Thursday, February 09, 2006
Trouble Brewing for River Herring
In a recent blog, I wrote about Atlantic herring (Clupea harengus) and their presence in Narragansett Bay at this time of year. Since almost nobody fishes the Bay in mid-winter, few Rhode Islanders ever see these. Some may remember the Russian freezer boats that used to moor off Jamestown. These hulking boats would buy Atlantic herring and mackeral from local fishers and freeze them to be sold overseas. Atlantic herring are a "sea herring", meaning that they spend their lives at sea and never migrate into fresh water.
More familiar to most of us are the river herring or "buckies" that run into the tributaries and creeks of the Bay's watershed every spring. Buckies are really 2 different species that look alike, the alewife (Alosa pseudoharengus) and the blueback herring (Alosa aestivalis). These fish are anadromous, meaning they spend their lives at sea, but migrate up rivers into freshwater lakes and ponds to spawn and lay their eggs. These eggs develop and young fish hatch in fresh water, growing to a couple of inches in length before making the journey to the ocean in late fall. River herring typically arrive in the Bay in early May, swarming into narrow creeks and working their way upstream. A few weeks later, the adult fish drop back downstream and return to sea.
Historically, Narragansett Bay may have had as many as fifty herring "runs" or tributaries that supported river herring. Today that number is down to about 15, most of which are in serious decline. A few notable runs are still in decent shape: Gilbert Stuart at the head of Narrow River, Buckeye Brook in Warwick, and the Nemasket in the Taunton River watershed are all still good places to find fish swimming in this ancient ritual of the spring.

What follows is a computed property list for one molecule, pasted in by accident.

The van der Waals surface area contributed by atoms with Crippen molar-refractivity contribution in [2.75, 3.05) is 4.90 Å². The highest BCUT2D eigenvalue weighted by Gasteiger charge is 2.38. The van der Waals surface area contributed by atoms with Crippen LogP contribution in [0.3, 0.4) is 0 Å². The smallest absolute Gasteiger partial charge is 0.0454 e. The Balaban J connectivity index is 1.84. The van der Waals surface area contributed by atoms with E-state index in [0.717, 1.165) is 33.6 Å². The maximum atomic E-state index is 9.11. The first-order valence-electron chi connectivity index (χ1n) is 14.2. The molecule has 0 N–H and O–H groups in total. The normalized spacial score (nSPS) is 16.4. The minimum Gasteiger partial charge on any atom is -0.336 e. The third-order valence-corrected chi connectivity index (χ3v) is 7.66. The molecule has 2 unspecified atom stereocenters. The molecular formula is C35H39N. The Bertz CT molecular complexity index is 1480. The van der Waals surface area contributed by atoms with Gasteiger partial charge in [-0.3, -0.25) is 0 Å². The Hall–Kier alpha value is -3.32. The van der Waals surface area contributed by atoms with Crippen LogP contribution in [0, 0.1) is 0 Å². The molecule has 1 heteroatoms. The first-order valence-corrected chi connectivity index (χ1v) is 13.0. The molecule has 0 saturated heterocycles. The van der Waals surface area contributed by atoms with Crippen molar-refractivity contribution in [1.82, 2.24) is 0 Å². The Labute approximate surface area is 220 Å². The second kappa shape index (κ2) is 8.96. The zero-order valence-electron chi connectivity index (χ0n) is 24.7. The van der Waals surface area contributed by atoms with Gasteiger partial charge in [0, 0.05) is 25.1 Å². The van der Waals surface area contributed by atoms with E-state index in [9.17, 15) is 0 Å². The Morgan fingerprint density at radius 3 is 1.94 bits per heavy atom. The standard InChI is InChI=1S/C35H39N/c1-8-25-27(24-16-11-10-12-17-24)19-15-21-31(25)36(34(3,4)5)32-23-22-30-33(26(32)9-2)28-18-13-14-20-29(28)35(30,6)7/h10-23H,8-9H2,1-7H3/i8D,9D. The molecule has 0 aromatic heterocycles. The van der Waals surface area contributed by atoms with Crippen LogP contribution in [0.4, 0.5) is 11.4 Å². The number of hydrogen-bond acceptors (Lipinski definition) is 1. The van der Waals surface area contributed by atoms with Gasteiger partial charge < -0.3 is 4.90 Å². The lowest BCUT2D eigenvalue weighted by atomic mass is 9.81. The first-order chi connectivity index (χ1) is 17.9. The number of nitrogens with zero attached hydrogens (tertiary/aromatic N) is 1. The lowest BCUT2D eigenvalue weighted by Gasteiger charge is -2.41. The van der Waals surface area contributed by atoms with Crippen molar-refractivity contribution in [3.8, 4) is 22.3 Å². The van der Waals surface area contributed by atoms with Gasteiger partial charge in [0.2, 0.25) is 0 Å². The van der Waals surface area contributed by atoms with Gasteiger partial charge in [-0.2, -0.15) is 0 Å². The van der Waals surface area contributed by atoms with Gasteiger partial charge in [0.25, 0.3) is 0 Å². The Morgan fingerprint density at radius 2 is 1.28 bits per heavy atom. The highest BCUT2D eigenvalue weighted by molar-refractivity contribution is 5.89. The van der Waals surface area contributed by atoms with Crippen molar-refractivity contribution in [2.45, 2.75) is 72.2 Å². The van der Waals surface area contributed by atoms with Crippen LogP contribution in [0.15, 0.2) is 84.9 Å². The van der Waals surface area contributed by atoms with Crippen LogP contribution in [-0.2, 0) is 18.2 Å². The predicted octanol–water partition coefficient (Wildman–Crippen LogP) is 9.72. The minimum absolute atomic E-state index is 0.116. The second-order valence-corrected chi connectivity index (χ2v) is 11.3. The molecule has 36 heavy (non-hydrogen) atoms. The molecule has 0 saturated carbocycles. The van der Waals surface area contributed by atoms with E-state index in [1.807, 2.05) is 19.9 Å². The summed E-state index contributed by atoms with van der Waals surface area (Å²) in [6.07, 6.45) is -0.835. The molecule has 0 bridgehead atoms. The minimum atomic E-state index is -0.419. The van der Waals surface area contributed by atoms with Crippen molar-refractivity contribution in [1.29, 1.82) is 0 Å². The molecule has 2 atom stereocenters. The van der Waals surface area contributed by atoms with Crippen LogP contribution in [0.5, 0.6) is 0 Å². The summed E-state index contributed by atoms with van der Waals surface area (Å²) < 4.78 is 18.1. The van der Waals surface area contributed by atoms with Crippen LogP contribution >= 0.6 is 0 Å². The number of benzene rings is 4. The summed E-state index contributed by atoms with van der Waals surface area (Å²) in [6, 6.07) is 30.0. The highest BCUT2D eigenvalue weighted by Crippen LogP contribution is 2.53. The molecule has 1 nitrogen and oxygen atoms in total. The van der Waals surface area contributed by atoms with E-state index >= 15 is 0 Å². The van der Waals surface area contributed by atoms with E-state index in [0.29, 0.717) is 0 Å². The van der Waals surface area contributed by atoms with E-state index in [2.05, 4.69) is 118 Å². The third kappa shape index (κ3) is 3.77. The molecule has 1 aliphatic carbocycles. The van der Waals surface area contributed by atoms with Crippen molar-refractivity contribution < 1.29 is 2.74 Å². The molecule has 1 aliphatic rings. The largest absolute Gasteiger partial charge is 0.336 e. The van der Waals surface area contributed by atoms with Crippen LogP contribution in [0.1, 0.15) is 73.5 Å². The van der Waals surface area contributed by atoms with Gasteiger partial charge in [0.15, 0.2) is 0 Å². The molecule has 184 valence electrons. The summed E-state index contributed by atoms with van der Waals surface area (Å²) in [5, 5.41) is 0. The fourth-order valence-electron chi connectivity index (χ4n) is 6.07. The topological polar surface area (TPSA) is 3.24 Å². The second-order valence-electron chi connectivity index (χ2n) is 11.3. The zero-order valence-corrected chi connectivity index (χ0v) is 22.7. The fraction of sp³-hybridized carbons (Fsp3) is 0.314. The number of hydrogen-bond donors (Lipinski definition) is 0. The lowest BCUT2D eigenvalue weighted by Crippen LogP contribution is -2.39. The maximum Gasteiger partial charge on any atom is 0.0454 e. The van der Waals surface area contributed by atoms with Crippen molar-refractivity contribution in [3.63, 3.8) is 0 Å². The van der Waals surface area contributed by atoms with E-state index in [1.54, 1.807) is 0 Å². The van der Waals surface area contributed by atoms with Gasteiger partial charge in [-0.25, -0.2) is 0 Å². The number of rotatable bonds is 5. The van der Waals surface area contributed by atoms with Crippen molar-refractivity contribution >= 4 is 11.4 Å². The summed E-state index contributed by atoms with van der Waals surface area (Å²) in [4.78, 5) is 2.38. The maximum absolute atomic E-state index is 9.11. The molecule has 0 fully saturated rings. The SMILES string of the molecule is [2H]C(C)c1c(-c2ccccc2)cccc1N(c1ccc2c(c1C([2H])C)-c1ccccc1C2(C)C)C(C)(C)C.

In recent years, river herring stocks have declined region-wide. Fish counts at the major runs have declined from hundreds of thousands in just 2002 to less than ten thousand in 2005. No one knows exactly why, but possible explanations include overfishing, habitat destruction, and ecological shifts such as warmer water temperatures and predator/prey relationships. For years, Save The Bay has advocated (and even built) dam removal and fish passage systems to reconnect and restore herring populations Bay-wide, but these efforts alone have not been enough to save the stock.
Fishing regulations are already strict in Rhode Island, and we expect river herring to be closed later this spring.
Connecticut and Massachusetts have already taken steps to end all taking of River Herring. The Rhode Island Department of Environmental Management has been responsive to this issue, and is planning public hearings and possibly emergency rules soon. The Rhode Island Saltwater Anglers Association and Save The Bay are working together on this problem to educate our members and gather all the scientific information we can. We will communicate the hearing dates and info, as well as background and facts to all of you in the next week or so. Save The Bay certainly support fishing when it is sustainable and are working to restore the habitat and fish stocks. Unfortunately, to save the last river herring, it appears a full moratorium will be needed in Rhode Island.
If the river herring fishery is closed, we should take the opportunity to do good scientific fish counts and all the restoration we can. Volunteer with Save The Bay, DEM, or your local rivers council to monitor herring runs. When the run gets going, we'll do a blog from Buckeye Brook with its Keeper, Steve Insana, and show you some pictures and unique local angles on this issue. Stay tuned for updates, and feel free to e-mail me at email@example.com. -JT